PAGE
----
Microorganisms, such as bacteria, viruses, fungi, and parasites, typically cause infectious diseases. These microbes are not always harmful to we have thousands of simple organisms living in and on our bodies. Although, under certain conditions, bacteria can cause disease.
Infectious disease is transmitted in various ways. Many contagious diseases only cause minor complications, but some can become life-threatening. Some infections may even remain dormant and appear again in the future. For example, someone who has had chickenpox may develop shingles later in life.
How does disease spread?
The most common way an infectious disease spreads is from person to person. Transmission occurs when an infected person touches or exchanges bodily fluids with another person. This transfer typically happens before an infected person is aware of the infection.
Some infectious disease transmitted from animal to person. This can happen if an infected animal bites or scratches you. You can also contract an infection by handling animal waste. For example, you can acquire a toxoplasmosis infection from changing your cat’s litter box.
A few infectious diseases are transmitted from mother to unborn child. Pregnant women can pass infection-causing germs to their children through the placenta during pregnancy, or the vagina during birth.
Insect bites can cause infectious disease. Insects, such as mosquitoes, fleas, and ticks, become infected when they feed on infected hosts, like birds, animals, and humans. The disease then transmits when the insect bites a new host. This is how Malaria, West Nile virus, and Lyme disease are transmitted.
Infectious disease can are spread through contaminated food and water. Improperly handled produce or undercooked meat has the potential to cause E. coli infections. Poorly canned foods can create an environment suitable for Clostridium botulinum, which can lead to botulism.
Soil, water, and vegetation found in environmental reservoirs can contain infectious organisms that can be transferred to people. Hookworm is an example of a microorganism that can transmit through contaminated soil.
In animal reservoirs, an animal-to-animal disease can sometimes transfer to humans. Some examples include Anthrax, Rabies, West Nile virus, and the plague.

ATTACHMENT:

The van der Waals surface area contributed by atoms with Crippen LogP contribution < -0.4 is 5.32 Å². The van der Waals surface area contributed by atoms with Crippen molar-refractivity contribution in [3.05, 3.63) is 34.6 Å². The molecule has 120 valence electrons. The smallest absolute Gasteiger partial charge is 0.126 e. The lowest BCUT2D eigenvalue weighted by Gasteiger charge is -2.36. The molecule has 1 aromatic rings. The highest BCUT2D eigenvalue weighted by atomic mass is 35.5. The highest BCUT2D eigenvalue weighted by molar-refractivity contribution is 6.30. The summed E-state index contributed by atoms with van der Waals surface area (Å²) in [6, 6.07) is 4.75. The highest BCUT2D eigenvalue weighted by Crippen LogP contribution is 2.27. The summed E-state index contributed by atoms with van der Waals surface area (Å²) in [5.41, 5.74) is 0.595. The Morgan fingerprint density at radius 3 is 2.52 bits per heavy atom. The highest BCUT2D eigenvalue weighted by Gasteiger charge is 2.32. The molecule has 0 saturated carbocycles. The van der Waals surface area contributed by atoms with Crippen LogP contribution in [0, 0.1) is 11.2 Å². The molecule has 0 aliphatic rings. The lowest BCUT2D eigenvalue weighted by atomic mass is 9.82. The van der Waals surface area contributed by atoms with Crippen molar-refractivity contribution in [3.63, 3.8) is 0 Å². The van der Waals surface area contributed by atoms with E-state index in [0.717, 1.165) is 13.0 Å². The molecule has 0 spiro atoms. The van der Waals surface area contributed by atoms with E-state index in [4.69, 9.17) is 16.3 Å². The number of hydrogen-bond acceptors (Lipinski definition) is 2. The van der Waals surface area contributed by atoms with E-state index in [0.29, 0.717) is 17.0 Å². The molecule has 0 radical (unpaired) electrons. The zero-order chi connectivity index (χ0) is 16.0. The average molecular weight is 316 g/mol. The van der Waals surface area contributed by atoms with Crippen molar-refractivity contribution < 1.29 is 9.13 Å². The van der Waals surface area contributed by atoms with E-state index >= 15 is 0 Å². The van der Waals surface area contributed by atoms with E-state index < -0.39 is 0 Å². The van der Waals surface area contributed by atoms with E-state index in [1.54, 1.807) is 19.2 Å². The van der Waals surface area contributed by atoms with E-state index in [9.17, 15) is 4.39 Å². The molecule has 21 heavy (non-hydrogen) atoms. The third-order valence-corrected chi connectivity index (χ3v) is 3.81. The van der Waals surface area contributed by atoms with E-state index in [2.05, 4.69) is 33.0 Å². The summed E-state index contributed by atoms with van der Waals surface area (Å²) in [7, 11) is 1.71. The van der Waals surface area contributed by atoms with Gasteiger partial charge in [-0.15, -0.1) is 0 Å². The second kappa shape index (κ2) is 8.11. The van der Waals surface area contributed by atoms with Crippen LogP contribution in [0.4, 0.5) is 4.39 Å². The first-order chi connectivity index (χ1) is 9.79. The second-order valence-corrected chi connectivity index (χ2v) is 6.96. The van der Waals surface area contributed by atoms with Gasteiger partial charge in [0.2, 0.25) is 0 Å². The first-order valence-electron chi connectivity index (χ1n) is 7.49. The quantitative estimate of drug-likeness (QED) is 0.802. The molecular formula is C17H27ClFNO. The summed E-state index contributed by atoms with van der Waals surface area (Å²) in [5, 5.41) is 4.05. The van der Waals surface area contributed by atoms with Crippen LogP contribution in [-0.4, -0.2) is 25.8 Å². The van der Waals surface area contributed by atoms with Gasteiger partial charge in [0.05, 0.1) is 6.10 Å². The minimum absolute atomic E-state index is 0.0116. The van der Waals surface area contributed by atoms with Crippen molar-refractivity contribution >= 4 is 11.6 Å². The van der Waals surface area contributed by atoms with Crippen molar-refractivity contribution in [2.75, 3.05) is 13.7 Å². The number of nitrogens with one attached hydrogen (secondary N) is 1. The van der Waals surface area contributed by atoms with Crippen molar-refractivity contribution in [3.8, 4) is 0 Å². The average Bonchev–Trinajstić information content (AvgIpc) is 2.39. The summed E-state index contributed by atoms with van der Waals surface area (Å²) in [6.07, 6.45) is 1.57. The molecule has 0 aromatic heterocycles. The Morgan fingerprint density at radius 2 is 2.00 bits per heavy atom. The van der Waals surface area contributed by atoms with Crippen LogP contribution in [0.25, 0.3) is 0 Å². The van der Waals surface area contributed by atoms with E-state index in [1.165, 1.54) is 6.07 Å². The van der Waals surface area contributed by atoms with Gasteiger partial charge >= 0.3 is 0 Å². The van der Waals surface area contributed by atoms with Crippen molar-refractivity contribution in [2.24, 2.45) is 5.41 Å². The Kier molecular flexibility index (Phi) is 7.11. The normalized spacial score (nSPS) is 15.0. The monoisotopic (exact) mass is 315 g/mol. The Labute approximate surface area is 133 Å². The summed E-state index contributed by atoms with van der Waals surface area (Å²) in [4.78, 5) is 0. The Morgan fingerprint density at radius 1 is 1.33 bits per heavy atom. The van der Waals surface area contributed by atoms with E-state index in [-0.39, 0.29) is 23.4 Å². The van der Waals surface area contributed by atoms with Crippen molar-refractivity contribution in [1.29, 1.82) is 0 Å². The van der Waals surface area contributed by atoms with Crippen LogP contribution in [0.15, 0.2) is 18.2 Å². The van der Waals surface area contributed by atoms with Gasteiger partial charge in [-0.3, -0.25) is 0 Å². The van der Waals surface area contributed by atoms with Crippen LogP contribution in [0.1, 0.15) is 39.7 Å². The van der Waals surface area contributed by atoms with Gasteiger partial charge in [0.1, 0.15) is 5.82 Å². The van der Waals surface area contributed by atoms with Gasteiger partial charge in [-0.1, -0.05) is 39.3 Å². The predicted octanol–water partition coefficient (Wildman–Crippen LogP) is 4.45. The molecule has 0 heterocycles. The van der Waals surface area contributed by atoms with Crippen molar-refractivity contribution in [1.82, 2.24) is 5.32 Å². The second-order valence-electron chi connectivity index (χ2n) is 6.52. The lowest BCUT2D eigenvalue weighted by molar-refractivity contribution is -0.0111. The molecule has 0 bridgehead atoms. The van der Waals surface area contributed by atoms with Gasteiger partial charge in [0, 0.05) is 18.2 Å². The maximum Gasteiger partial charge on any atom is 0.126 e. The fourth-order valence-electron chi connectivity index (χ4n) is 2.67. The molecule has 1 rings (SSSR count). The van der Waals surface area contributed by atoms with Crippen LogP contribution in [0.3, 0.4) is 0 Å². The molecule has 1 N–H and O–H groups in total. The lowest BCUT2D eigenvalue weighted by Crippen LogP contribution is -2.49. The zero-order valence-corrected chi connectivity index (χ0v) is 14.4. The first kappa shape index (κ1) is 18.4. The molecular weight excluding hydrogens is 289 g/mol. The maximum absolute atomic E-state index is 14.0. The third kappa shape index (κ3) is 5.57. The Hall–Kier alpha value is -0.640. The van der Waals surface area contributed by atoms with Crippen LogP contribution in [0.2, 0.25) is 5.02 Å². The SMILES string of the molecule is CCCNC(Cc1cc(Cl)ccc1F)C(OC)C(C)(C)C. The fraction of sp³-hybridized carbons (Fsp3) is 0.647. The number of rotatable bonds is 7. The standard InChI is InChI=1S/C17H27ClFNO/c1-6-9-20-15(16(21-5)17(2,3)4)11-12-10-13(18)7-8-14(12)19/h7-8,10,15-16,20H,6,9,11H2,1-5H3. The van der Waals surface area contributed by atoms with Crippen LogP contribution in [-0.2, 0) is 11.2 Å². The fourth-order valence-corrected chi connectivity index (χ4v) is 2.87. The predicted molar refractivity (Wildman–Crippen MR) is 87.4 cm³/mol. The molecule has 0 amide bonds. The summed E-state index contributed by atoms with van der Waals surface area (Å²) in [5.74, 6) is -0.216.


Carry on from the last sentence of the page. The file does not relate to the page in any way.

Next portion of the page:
Some organisms can live on contaminated objects for a short duration. If you touch a doorknob or an object soon after an infected person, you can be exposed to infection. Transmission occurs when you touch your mouth, nose, or eyes before washing your hands.
How To Prevention The Spread Of Infection
- Wash your hands. This is especially important before and after preparing food, before eating, and after using the toilet. Safetec’s SaniWash is an antimicrobial soap that aids in reducing the risk of cross-contamination while helping you comply with various health standards. It kills germs effectively while remaining gentle on your skin. If no soap is available, try our Safetec Instant Hand Sanitizer. Hand washing is a simple, yet efficient way to prevent the spread of disease.
- Vaccinate. Immunization can drastically reduce your chances of contracting diseases. Make sure to keep up to date on your recommended vaccinations, as well as your children’s.
- Stay home when ill. Do not go to work or school if you are vomiting, have diarrhea, or have a fever. Don’t send your kids to school with these symptoms either.
- Prepare food safely. Keep counters and other surfaces clean when preparing meals. Cook foods to the proper temperature before using a food thermometer to check for doneness - for ground meats, 160 F (71 C), for poultry 165 F (74 C), and for other beef at least 145 F (63 C). Also, promptly refrigerate leftovers. Don’t let cooked foods remain at room temperature for extended periods of time.
- Practice safe sex. Always use condoms if you or your partner has a history of sexually transmitted infections or high-risk behavior.
- Don’t share personal items. Use your own toothbrush, comb, and razor. Avoid sharing drinking glasses or dining utensils.
- Travel wisely. If you are traveling out of the country, talk to your doctor about any special vaccinations you may need.